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This next title is a treat for fans of flying and Cold War history from the experience of a local man. Retired RCAF Colonel Gordon Brennand recently published his memoir Farm Boy to Fly Boy. It tells the story of his childhood in rural Manitoba during the Great Depression, his enlistment in the air force to become an accomplished jet fighter pilot in the decades following WWII, and his years being a base commander in Portage La Prairie.

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On the fictional side, we have received A Fist around the Heart by Heather Chisvin, a story of love and trauma between two sisters, Anna and Esther Grieve, that begins with them being sent to Winnipeg to escape the persecutions of Jews in Russia in the late 19th century. While Anna moves to New York and starts a new life for herself, Esther remains behind, slowly succumbing to mental illness despite living among the city’s wealthy. When Anna receives the unexpected news of Esther’s possible suicide on “If Day”, an unusual day in 1942 when a simulated Nazi attack took place in Winnipeg in order to raise funds for the war effort, she must return and find answers to what exactly happened to her sister.

 

Louis-Philippe

Which way the wind is blowing

India is drowning, western Canada is burning… it’s starting to feel a little bit like a disaster movie out here.

Climate change and its effects have been on my mind this summer and not just because of the heat here in Winnipeg. On a family vacation earlier this year, we visited New Orleans for the first time and also stayed in a small beachfront Mississippi town that had been devastated by Hurricane Katrina in 2005. I always like to read about places I travel, so I’ve been seeking out books about New Orleans; unsurprisingly, several of them cover the storm and its aftermath.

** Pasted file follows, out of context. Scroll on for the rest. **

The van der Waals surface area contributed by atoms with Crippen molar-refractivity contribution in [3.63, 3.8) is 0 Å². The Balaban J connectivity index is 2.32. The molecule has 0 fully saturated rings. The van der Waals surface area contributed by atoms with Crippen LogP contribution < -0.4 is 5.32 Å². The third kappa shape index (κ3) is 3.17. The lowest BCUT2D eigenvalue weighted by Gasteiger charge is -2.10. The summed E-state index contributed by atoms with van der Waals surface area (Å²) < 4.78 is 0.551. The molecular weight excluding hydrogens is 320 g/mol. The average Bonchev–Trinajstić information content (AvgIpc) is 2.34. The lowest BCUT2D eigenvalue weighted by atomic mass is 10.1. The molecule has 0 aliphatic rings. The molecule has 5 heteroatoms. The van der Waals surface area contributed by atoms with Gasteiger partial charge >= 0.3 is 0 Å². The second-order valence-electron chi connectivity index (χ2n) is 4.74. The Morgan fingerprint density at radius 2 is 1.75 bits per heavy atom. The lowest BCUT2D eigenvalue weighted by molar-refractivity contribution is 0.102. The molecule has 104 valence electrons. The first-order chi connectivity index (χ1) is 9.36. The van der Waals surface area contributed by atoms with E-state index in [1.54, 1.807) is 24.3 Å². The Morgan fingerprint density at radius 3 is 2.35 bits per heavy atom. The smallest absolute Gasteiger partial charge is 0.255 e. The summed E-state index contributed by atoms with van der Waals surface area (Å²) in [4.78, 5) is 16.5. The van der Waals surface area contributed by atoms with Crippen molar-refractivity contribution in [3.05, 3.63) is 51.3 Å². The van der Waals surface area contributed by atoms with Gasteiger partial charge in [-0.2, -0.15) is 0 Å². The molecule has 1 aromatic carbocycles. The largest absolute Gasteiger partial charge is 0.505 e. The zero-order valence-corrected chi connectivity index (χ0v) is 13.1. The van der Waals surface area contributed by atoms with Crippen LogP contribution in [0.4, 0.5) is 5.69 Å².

Five Days at Memorial by Sheri Fink is a gripping, harrowing read that takes you inside Memorial Hospital in New Orleans as the floodwaters rose, the power failed, and its exhausted staff desperately tried to keep things under control. Fink discusses just how ill-prepared we are for large-scale disasters, and writes revealingly about human nature in crisis.

The Great Deluge by Douglas Brinkley (a New Orleans resident and professor of history at Tulane University) tells the story of Katrina from every angle. He covers how and why both the local and federal infrastructure was so ill-prepared for the storm everyone knew was coming, and shows how hard it struck not only the city, but the surrounding Gulf Coast.

If fiction is more your style, check out the titles below. Some of them are speculative fiction that extrapolates what a world riven by more destructive climate forces might look like; others are literary works that show the impact of this slow-moving disaster on ordinary people today.

New York 2140
The waters rose, submerging New York City–every street became a canal, every skyscraper an island–but the residents adapted and it remained the bustling, vibrant metropolis it had always been, though changed forever.

 

Cli-fi: Canadian tales of climate change
These stories of climate fiction (“cli-fi”) feature perspectives by diverse Canadian writers of short fiction, science fiction, fantasy, and futurist works.

Loosed upon the world
An anthology of twenty-six short stories exploring the future of climate change and its effects on life on Earth that includes contributions from Margaret Atwood, Paolo Bacigalupi, and Kim Stanley Robinson.

South Pole station
Cooper Gosling is adrift at thirty, unmoored by a family tragedy and floundering in her career as a painter. So she applies to the National Science Foundation Artists & Writers Program and flees to Antarctica — the bottom of the Earth — where she encounters a group of misfits motivated by desires as ambiguous as her own.

The floating world
When a fragile young woman refuses to leave New Orleans as Hurricane Katrina approaches, her parents are forced to go without her, setting off a chain of events that leaves their marriage in shambles and their daughter catatonic, the victim or perpetrator of some unknown violent act.

Danielle

Lisbeth for the Win

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The Millennium series is Sweden’s most important export. No doubt the Swedes have contributed to the culinary arts, music and fine arts – but the novels (The Girl With the Dragon Tattoo, The Girl Who Played With Fire and The Girl Who Kicked the Hornet’s Nest) written by Stieg Larsson are brilliant. These books bring one of literature’s most important heroines to life.